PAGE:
IBM and Ericsson said the end result of a two-year collaboration is a silicon-based 5G millimeterWave (mmWave) phased array circuit that can operate at 28GHz and offer very high data rates for Internet of Things, virtual reality and connected vehicle applications.
Per IBM, the 28GHz module consists of four monolithic integrated circuits and 64 dual-polarized antennas, measures approximately 2.8” by 2.8”, or about half the size of a typical smartphone.
At 28GHz, each antenna is tiny and individually would support short communication distances, but combining multiple such tiny antennas not only increases the range but also enables steering of signals in specific directions. The IBM and Ericsson team’s 5G millimeterWave phased array design supports beam-steering resolution of less than 1.4 degrees for high precision pointing of the beam towards users, IBM said.
The technology also supports concurrent dual-polarization operation in transmit and receive modes. This capability enables one phased array antenna module to form two beams simultaneously, doubling the number of users to be served at the same time and so improving the overall value and economics of the technology, IBM stated.
Developing a compact form factor is necessary to support technology’s widespread deployment, especially in indoor spaces and dense downtown areas, IBM stated. IBM says 2017 could be a defining year for 5G with more countries and governments opening new frequency portions of the electromagnetic spectrum, including portions known as millimeter wave bands, which are more than 10 times higher than the frequencies currently used for current mobile devices, offering a new source of bandwidth for cellular networks that are being made available for 5G networks.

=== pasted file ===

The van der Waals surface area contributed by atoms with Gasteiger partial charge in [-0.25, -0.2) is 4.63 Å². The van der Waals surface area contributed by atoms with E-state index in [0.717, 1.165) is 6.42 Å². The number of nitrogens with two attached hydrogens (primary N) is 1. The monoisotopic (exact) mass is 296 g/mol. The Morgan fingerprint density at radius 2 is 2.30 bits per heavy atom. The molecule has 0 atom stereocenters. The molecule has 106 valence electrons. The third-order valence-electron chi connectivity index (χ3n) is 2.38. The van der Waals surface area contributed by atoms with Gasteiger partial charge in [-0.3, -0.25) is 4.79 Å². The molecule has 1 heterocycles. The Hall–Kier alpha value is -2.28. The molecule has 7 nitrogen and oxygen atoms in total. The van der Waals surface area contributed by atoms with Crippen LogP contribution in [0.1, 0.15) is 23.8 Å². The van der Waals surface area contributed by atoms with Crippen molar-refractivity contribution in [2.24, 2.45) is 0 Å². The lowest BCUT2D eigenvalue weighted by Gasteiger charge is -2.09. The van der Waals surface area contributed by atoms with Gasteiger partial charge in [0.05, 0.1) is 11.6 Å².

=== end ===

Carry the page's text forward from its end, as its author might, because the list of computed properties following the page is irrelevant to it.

5G is expected to support data rates exceeding 10Gbps in certain scenarios. New capabilities are designed to let users download a full-length HD movie in seconds, provide very high bandwidth and uninterrupted live streaming experiences in highly dense environments, IBM stated.
IBM’s Bodhisatwa (Bodhi) Sadhu presented a paper at this week’s International Solid-State Circuits Conference outlining the 5G millimeterWave phased array. In an IBM blog post he stated: “In order to support increased traffic capacity and to enable the transmission bandwidths needed to support very high data rates, 5G is expected to extend the range of frequencies used for mobile communication. This includes new spectrum below 6GHz, as well as spectrum in higher frequency bands.
The millimeter wave (mmWave) frequency spectrum, which lies between the microwave spectrum and infrared spectrum, offers an entirely new source of bandwidth for cellular networks that are being made available for 5G networks. This spectrum offers dramatically wider bandwidths for data transmission than have been allocated in previous generations.
However, for 5G to leverage this new mmWave spectrum, new equipment and radio access will be required, including new base station designs that support transmission and reception at these frequencies, and ultimately new smartphones with mmWave wireless capability.
Applications such as virtual reality, 360-degree video, and high-end online gaming are all hindered by the relatively low mobile data rates of today. 5G technology, aided by phased arrays will not only deliver the data rates required for these applications, but will do so at imperceptible latencies, making these experiences truly immersive and available on-demand.”